In an interview scheduled to be broadcast Tuesday night on ITV4, Keane once again addresses old stories of discontent between him and his ex-manager, citing the desire for power as one of the main reasons the two were torn apart.
Keane spoke on the subject as part of the television show Best of Enemies, which chronicles the Irishman's feud with Patrick Vieira. Mike Walters of Mirror Football reports some of his latest Fergie accusations:
He scowled: "The manager accused me of trying to manage Manchester United behind his back - but managing the dressing room, and pulling up players who stepped out of line, was part of my job."
And he claimed Ferguson was still "striving" to exert "control and power" at Old Trafford - where new boss David Moyes is struggling, with United currently 13 points behind Premier League leaders Arsenal.
Ferguson's 27-year reign as manager of United is among the most well-covered managerial voyages in the history of the sport, but his fractious relationship with one of his greatest players is something that's been discussed at length since Keane left Old Trafford in 2005.
Given the amount of time that the Scot spent as manager of United, bringing them the kind of continued success that few other clubs have experienced, one may understand if letting go were to be difficult for the 71-year-old.
The club figure nonetheless remains at the Theatre of Dreams in a directorial position, with nowhere near as much influence on the daily running of things he once had.
However, his figure still looms over United at every home game, casting a shadow over Moyes, who is struggling badly as the club's replacement.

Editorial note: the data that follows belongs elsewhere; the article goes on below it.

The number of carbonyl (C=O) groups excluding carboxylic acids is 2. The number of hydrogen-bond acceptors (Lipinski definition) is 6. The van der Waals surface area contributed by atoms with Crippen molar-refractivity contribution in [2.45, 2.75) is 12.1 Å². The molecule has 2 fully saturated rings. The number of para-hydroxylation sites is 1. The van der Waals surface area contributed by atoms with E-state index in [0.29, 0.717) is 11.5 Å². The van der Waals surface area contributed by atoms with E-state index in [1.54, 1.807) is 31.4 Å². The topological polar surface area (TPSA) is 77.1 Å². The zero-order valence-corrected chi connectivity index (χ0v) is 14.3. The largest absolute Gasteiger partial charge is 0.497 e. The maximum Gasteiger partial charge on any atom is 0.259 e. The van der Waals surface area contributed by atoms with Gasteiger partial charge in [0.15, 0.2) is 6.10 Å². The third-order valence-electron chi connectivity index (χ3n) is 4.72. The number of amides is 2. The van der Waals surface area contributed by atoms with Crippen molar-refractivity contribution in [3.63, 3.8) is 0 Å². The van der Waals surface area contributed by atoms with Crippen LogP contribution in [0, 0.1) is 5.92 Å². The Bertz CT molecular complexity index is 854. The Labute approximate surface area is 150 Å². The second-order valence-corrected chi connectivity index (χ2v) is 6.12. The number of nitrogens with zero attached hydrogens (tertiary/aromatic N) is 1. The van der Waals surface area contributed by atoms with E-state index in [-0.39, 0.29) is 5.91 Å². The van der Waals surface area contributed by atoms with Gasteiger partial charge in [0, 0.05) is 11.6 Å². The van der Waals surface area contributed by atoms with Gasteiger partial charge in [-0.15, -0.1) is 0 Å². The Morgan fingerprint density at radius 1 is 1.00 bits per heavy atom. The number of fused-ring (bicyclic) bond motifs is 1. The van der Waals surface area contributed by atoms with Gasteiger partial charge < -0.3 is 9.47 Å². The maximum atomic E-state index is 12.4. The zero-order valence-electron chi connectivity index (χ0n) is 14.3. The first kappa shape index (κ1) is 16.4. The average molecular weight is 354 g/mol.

Keane's latest comments won't be a complete surprise, given the back-and-forth manner in which the pair have quarrelled over recent years. Walters even reports that only now will the Republic of Ireland assistant manager go to watch his former team play, following Ferguson's retirement.
The Times' Matt Dickinson sheds more light on the recent quotes, with Keane adding that Ferguson doesn't rank as the best manager he played under:
The former Sunderland and Ipswich Town helmsman will be as aware of Ferguson's habits for control as any. However, that control becomes a problem if it inhibits Moyes' freedom to run the club.
United now sit ninth in the Premier League table, 13 points away from leaders Arsenal, winning just three of their eight home league matches thus far under Moyes.
Right now, the club could do with a player of precisely Keane's qualities on the pitch—someone with the ability to lead from the middle and capable of winning games without the ball.
Ferguson and Keane remain fraught with animosity toward one another to this day, but it is fair to say United could use the leadership and will to win of both men to help them out of their current slump.